The choir had come on to the stage singing wordlessly and segued smoothly into the opening Predicasti. This seemed to catch the audience by surprise, and when it was all over they sat in stunned silence, unsure whether it was polite to applaud in the middle of a concert of church music. One can understand why Moe turned round and goaded everyone to clap (albeit somewhat embarrassedly) but he inadvertently was digging a grave for himself and his musicians. Having been goaded to applause, the audience thereafter took anything which vaguely resembled silence as a cue for sustained applause. Thus, every time the music stopped for a breath or, even, subsided to something very quiet, up rose a wave of applause which after a time became intensely irritating. What is wrong with Singapore audiences that they seem unable to listen intelligently to music? I am all in favour of spontaneous applause – I’m head of the queue when it comes to applauding between movements of symphonies and concertos - but if audiences would only make the effort to listen to music rather than merely let it wash past the ears, it’s pretty obvious when it has come to an end and when it is merely taking a breath. A simple glance at the stage will also show whether the conductor is poised to go on, whether the violinists have their bows ready for the next note and whether the singers have drawn their preliminary breaths. Here was a concert largely ruined by the ignorance and stupidity of an audience intent on causing maximum disruption for fearing of appearing to look uninterested.
It was in the second half of the concert that audience intervention was at its most destructive, with every section of the Dvořák Mass in D interrupted by unwonted applause. It disturbed the performers on stage to the extent that there were a couple of false starts and quite a lot of confusion, and it added a full five minutes at least to the playing time. Whether it was also the cause of a certain listlessness which impinged on to the choir as the work progressed, I cannot tell, but certainly the Mass seemed to fade away after a very encouraging start.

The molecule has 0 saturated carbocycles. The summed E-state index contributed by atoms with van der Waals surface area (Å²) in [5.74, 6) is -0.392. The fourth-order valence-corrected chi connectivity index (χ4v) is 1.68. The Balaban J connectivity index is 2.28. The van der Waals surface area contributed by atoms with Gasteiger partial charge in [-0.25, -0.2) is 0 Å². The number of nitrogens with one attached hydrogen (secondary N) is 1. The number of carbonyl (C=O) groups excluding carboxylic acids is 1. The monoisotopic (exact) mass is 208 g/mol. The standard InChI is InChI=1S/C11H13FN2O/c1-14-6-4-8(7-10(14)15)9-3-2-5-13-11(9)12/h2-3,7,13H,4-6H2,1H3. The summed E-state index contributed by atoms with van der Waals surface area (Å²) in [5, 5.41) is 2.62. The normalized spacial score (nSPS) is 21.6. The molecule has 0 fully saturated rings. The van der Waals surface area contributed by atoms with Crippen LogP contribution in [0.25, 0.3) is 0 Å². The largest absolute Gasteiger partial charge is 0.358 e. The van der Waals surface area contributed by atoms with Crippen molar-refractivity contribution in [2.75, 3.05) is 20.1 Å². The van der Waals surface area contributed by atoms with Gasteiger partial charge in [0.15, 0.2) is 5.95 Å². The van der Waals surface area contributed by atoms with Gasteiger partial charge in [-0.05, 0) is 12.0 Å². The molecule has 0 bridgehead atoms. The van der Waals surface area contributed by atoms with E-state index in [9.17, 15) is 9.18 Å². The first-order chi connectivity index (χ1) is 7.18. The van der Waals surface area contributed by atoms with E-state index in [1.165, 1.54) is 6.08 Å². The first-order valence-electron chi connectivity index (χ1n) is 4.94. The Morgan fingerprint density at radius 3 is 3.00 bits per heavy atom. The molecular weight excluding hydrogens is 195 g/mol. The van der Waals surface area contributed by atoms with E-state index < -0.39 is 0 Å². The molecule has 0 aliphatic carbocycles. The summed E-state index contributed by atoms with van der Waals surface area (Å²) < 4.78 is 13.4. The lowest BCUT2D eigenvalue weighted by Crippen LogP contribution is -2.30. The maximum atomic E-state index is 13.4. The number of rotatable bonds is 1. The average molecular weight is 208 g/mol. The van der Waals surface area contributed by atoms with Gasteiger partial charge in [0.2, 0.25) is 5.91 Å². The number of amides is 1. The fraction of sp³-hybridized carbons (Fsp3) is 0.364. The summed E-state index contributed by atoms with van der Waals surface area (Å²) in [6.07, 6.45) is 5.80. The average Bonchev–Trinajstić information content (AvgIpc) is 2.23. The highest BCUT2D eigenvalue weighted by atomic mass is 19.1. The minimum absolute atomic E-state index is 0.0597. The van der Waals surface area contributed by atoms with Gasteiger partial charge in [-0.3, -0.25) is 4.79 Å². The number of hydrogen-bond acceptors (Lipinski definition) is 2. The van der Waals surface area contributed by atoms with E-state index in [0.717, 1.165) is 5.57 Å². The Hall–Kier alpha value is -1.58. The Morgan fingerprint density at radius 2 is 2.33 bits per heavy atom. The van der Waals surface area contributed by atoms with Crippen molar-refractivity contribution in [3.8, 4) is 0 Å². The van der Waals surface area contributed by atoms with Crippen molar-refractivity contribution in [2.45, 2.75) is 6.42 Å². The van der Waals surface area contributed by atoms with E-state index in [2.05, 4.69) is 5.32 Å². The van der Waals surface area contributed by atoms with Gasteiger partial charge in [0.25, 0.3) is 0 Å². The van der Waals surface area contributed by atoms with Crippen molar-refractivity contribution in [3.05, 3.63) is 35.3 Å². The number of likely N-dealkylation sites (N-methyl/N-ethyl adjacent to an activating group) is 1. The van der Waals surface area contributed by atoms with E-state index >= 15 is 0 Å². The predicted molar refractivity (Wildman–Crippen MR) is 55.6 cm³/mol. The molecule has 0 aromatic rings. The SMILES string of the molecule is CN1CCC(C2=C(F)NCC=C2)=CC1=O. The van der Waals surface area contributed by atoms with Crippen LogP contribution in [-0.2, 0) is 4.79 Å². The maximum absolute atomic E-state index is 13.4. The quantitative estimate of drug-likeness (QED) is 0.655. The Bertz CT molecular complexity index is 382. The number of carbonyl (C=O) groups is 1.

Dvořák’s Mass in D is a woefully underperformed work. Perhaps that’s because it is, at heart, an intimate and sincere work which does not easily lend itself to a concert setting. He wrote it in 1887 for the dedication of the chapel at a friend’s ancestral home, and in the original performance the friend’s wife took one of the solo parts while Dvořák himself played the organ. In 1892, during the white heat of Dvořák-mania in the UK, Novello’s commissioned him to bulk the Mass up with four solo voices, a larger choir and a full orchestra. This is what we heard in this concert, and in the more intimate sections – notably the opening of the Kyrie - the sound was truly lovely. The choral tone was well balanced, the diction exquisite and Moe’s shaping of the melodic phrases beautifully moulded. Supporting the choir were members of the re:Sound chamber orchestra, and while they offered sensitive and alert response, the horns and trombones always merging into the texture with unerring acuity, I am not sure that communication with the conductor was always clear, leading to a little confusion at one point and a tendency for dynamics to be violently contrasted rather than subtly nuanced.
Unfailingly impressive, however, was the team of soloists. As one Singaporean audience-member observed on the way out, “Felicia Two really held her own”, referring to the one Singaporean singer in the line-up. Teo certainly did impress with the strength of her delivery and laser-sharp accuracy in the soprano solos, and she blended in well for the ensemble numbers. She rightly stood proudly alongside a team of really top-flight Scandinavian soloists. Contralto Désirée Baraula had a lovely warmth and lyricism, while Thomas Ruud proved, as ever, to be a robust and intensely musical presence. Anchoring the quartet with a rich, resonant and wonderfully characterful bass voice was the towering presence of Magne Frennerlid.
Whether it was general tiredness or audience intervention, the Dvořák was, for all its many good points, a bit of a disappointment. However, the day was saved by two encores, attractive arrangements of songs in English and Chinese, the latter of which in particular helped boost the applause to music ration to somewhere approaching 50:50.